Brother’s blood cells help cure 8-year-old girl of thalassaemia
A stem cell transplant using her baby brother’s cord blood cells has cured Harshita Aggarwal, 8, of thalassaemia — a rare genetic blood disease that affects 1.7 lakh people, forcing them to undergo blood transfusions regularly. HT reports.delhi Updated: Jan 19, 2011 00:34 IST
A stem cell transplant using her baby brother’s cord blood cells has cured Harshita Aggarwal, 8, of thalassaemia — a rare genetic blood disease that affects 1.7 lakh people, forcing them to undergo blood transfusions regularly.
In India, this is the second time a child has been cured of this lifelong blood disorder using cord blood cells. So far, the only treatment available treatment in India was a bone marrow transplant. “In the normal process, if there's a damaged tissue, stem cells come into action and start rebuilding it. What we are trying is to increase the concentration of stem cells in the body to help the rebuilding process,” said Dr Naresh Trehan, chairman, Medanta-The Medicity.
Aggarwal received cord blood stem cells from her brother, Yuvraj, 2, whose cord blood was preserved at birth for treating Harshita, who is in Delhi with her grandmother Krishna Aggarwal.
“About a couple of years ago, when I was in Delhi for Harshita's treatment, I happened to see an article on cord blood stem cell banking and how it could help cure certain blood-related diseases. I contacted people at Cryobanks International India, who told me everything about stem cell banking. So, when my daughter-in-law conceived again, we decided to preserve the cord blood cells,” said Krishna Aggarwal, 62, who travelled to Delhi for transfusions every month for eight years, from her hometown in Patna, Bihar.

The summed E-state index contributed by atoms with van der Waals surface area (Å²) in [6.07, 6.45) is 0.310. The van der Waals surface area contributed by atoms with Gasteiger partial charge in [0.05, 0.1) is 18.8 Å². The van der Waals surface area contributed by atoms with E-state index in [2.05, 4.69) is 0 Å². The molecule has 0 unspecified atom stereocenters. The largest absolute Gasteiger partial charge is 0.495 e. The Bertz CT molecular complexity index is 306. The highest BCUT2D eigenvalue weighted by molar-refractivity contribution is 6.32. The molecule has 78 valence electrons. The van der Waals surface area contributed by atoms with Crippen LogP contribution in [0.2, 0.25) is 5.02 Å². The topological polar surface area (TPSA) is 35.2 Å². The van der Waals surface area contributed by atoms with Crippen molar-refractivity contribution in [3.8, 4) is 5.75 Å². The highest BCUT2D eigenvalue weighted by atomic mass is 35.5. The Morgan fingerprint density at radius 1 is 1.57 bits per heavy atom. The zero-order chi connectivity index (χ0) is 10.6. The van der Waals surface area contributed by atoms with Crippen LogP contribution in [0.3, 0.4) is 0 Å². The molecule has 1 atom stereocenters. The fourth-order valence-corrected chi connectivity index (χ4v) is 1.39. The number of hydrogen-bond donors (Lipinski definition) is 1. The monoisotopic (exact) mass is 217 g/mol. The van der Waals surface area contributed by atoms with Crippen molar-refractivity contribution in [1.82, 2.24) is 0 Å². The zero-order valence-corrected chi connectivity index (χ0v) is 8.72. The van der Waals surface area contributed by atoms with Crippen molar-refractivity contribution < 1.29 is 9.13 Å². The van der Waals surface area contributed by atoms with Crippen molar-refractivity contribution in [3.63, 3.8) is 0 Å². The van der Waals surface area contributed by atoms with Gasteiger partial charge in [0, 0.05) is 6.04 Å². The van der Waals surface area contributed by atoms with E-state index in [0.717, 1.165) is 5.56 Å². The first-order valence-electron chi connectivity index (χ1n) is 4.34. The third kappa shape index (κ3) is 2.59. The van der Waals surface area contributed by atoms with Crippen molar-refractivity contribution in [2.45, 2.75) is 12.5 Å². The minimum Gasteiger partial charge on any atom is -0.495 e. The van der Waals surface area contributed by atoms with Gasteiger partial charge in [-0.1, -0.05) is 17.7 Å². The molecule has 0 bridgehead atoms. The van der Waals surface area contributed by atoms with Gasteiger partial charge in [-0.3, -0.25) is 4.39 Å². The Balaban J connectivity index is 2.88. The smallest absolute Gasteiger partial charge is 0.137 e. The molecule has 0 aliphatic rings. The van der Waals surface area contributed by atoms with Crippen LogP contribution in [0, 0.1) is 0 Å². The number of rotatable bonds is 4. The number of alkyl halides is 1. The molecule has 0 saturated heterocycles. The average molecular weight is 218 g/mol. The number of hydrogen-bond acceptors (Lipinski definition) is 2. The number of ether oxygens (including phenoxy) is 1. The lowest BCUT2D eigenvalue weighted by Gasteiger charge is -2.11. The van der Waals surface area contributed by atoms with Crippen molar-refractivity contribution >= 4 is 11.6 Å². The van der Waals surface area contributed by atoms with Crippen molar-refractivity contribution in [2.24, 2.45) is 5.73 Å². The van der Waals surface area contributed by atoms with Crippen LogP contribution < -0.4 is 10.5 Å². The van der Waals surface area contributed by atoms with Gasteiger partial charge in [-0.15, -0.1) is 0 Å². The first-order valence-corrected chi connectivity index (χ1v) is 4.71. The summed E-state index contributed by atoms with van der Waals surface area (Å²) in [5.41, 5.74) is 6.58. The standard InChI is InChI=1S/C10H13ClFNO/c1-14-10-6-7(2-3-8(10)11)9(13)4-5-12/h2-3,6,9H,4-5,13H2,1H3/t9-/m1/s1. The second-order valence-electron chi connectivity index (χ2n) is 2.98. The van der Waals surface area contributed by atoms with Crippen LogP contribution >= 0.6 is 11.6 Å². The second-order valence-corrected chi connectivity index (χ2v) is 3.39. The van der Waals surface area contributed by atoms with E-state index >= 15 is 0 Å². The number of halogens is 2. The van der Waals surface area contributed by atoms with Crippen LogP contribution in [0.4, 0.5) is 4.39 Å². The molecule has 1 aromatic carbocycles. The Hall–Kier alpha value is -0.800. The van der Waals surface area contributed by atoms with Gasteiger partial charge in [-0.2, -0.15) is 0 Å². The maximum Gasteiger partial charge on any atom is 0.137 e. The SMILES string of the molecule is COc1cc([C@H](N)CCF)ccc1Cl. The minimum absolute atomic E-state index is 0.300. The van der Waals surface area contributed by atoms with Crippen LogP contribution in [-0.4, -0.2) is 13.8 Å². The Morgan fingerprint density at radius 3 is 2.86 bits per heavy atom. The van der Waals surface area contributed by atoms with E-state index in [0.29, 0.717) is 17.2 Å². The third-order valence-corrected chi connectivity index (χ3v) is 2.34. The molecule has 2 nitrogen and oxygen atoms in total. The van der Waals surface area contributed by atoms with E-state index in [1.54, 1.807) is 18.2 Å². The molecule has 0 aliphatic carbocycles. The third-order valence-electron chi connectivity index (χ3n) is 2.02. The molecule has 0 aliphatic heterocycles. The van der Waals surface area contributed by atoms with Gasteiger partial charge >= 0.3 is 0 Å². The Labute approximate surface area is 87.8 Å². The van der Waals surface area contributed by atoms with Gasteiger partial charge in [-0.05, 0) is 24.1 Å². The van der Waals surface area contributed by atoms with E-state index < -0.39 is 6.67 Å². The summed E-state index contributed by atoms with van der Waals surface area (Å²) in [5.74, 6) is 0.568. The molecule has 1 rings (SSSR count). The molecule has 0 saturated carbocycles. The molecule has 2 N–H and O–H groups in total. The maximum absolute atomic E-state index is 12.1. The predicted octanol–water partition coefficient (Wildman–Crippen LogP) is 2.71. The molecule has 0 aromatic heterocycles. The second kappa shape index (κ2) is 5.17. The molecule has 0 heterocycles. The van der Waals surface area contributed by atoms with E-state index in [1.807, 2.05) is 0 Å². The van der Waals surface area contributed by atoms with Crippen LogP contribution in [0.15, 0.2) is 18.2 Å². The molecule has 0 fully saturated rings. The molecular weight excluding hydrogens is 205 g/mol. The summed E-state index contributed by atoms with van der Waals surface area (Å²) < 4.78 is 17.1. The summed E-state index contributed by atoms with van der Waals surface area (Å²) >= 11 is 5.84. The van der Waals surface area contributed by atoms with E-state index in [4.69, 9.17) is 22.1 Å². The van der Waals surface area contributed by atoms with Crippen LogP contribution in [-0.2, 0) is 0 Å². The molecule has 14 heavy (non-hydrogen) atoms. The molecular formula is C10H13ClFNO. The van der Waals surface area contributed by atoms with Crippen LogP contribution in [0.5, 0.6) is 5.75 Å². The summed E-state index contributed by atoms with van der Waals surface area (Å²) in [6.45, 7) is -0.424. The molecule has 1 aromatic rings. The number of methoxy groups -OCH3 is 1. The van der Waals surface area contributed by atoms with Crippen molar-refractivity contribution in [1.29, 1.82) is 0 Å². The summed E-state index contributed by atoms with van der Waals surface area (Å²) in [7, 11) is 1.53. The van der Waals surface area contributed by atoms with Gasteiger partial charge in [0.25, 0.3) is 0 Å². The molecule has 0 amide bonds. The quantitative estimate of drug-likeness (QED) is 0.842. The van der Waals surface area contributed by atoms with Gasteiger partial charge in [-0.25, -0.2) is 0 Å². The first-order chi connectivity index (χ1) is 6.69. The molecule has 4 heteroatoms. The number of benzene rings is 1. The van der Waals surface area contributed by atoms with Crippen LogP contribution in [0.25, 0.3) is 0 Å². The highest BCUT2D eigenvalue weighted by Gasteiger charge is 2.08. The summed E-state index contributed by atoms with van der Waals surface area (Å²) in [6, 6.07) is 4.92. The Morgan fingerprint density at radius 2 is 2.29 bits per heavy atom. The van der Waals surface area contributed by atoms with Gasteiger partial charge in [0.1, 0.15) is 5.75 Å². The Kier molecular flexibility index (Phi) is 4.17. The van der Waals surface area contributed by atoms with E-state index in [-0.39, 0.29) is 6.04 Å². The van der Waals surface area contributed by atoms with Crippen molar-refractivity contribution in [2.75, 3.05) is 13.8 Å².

Dr Dharma Chaudhary, a transplant physician at Cryobanks International India, administered the treatment in December 2009.
“We waited a year because the treatment can be called a success only if the body does not reject the implanted cells for one year,” he said.
“Blood from a newborn's discarded umbilical cord is saved after birth because it is the richest source of stem cells. These cells can be saved for 21 years and used to treat genetic diseases, if the need arises. After the transplant, patients only take immuno-suppressant drugs to avoid rejection of the implanted foreign cells,” said Dr Chaudhary.
Cord blood stem cells can be banked at a monthly cost of R3,500 for 21 years. Later, the contract can be renewed. A stem cell transplant surgery costs about R14 lakh in India, which is one-tenth the cost in the US, where it costs R1.5 core.
“Less than 1% of India's population knows of it at the moment. It is an expensive proposition presently, but we are in the process of creating a public stem cell bank, which will bring down the cost,” said Ravi Jaipuria, chairman, RJ Corp, that owns Cryobanks International India.